A prototype machine for super-filter material production

Nanofibers with a high electrostatic charge and super-efficient in filtering out viruses and bacteria.

This is the outcome of the collaborative effort of the University of Bologna and Marchesini Group, who prototyped a new material that is more effective than the one currently used to produce individual protective equipment.

This prototype is a unique case in the industry and allows to produce a type of masks' filter which is more efficient than the one currently used for filtering out viruses and bacteria. A multidisciplinary research group of the University of Bologna in collaboration with Marchesini Group developed the prototype of this machine. Researchers are now fine-tuning the machine, which will soon be operative.

"This prototype allows for the industrial production of this innovative filter material, which is composed of highly electrostatic polymer nanofibers" explains Professor and project coordinator Andrea Zucchelli from the Department of Industrial Engineering of the University of Bologna. "This is a co-design project that we created with Marchesini Group. This company promptly answered the call for applications we launched within the Bologna area, and in less than two months produced the machine".

The machine prototype is now in the Industrial Engineering Lab in Bologna, and, once operative, it will produce filter material for approximately 7,000 masks per day. GVS (Zola Predosa) joined the project from its outset and will soon produce a prototype batch of FFP3 masks using the new filter material. GVS is a world-leading company in the supply of advance filters for highly critical applications and one of the world's biggest producers of individual protective equipment.

This extraordinary synergy began shortly after the outbreak of COVID-19 in Italy. Given the country's need for suitable protective equipment, a multidisciplinary research group of the University of Bologna started developing a filter material that was particularly effective in preventing contamination from viruses and bacteria. The research group is coordinated by professors Andrea Zucchelli (Department of Industrial Engineering), Maria Letizia Focarete (Department of Chemistry "Giacomo Ciamician") and Davide Fabiani (Department of Electrical, Electronic and Information Engineering "Guglielmo Marconi".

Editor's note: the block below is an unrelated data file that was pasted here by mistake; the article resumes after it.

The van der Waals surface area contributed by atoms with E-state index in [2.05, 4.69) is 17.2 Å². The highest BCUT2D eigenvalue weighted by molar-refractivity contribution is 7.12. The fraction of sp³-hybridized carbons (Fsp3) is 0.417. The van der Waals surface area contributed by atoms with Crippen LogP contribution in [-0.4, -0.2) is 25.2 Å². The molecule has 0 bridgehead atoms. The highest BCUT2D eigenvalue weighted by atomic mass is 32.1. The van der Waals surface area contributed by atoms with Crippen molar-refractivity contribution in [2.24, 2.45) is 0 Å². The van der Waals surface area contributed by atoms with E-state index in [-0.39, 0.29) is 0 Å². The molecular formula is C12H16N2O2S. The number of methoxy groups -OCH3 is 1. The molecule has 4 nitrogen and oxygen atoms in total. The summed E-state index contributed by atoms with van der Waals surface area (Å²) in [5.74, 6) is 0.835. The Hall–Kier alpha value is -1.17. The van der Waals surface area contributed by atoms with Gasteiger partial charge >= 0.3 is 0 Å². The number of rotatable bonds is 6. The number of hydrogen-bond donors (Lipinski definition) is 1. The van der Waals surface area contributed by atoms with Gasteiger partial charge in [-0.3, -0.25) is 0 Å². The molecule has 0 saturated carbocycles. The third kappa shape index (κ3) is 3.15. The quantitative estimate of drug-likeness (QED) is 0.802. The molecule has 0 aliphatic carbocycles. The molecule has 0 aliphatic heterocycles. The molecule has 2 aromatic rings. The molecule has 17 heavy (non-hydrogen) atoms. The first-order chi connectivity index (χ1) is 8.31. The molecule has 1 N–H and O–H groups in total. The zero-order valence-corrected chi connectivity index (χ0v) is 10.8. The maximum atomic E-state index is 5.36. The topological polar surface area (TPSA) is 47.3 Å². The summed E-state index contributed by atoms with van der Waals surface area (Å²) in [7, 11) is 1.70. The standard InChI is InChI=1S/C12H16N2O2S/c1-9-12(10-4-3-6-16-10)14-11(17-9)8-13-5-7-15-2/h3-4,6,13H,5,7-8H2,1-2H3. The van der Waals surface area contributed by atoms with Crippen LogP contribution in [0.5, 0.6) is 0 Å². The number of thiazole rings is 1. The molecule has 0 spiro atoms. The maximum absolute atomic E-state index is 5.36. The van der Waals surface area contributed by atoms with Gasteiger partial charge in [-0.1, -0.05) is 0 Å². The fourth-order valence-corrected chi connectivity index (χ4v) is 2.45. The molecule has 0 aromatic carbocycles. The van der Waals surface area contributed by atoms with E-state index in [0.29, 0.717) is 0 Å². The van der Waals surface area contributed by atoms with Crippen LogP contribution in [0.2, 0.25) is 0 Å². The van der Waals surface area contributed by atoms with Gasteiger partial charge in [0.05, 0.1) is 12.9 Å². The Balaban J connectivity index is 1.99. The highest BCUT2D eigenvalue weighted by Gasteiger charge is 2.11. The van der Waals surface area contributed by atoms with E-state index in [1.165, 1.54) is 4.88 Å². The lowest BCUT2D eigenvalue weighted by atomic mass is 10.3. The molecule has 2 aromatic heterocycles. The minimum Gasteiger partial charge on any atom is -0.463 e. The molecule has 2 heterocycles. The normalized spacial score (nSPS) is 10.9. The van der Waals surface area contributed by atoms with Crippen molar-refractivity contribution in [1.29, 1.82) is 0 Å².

"University is the only place where such a multidisciplinary method, involving mechanical and electrical engineering as well as polymer design, could be put to work so efficiently and so rapidly to create this high-tech electrostatic spinning system", says Zucchelli. "This synergy allowed us to combine electro-spinning technology, that produces nanofibers, with the corona discharge, which is a phenomenon creating a high electrostatic charge in nanofibers".

"This project would have been impossible without the long-standing collaboration between Marchesini Group and the University of Bologna, which proved to be even more important during this period of hardship for the regional and national economic system", adds Maurizio Marchesini, president of Marchesini Group. "Alongside the mask connectors that we produced with 3D-printers, this prototype is further proof of how technology can be employed to address the needs of the community before and after the pandemic".

This new material presents some undeniable advantages: it can retain aerosols containing viruses and bacteria with more efficiency than current filter materials, its particulate matter is super-filtering and versatile. These characteristics make this new material apt not only for mask production but also for producing fabric of other types of equipment.

"We are deeply invested in the development and employment of innovative materials that can raise the safety and comfort levels of protective devices. Moreover, we wish to make such products available on the market for the end-user’s benefit", commented by Massimo Scagliarini, GVS' CEO. "By working with the University, GVS can exploit and expand its know-how in the field of filter materials, thus promoting positive synergies at the regional level and contributing to supplying with local sources the production lines of FFP3 masks, that GVS made in response to the pandemic".

Once the technology to produce these new nanofibers had been fine-tuned and properly tested, it was necessary to get to the production phase. Marchesini Group answered to Unibo research group's call for the production of the machine's necessary components. This made their already solid partnership even stronger. The research group and the company's technician started working together and, in a few weeks, a prototype of the machine was ready.

Once the machine set-up is over, this unique prototype will be made operative. Super efficient and highly protective FFP3 masks will be the first items to be produced with the nanofiber material. Researchers, however, are already working at some new ideas to extend the reach of this new technology.

Published on: 03 July 2020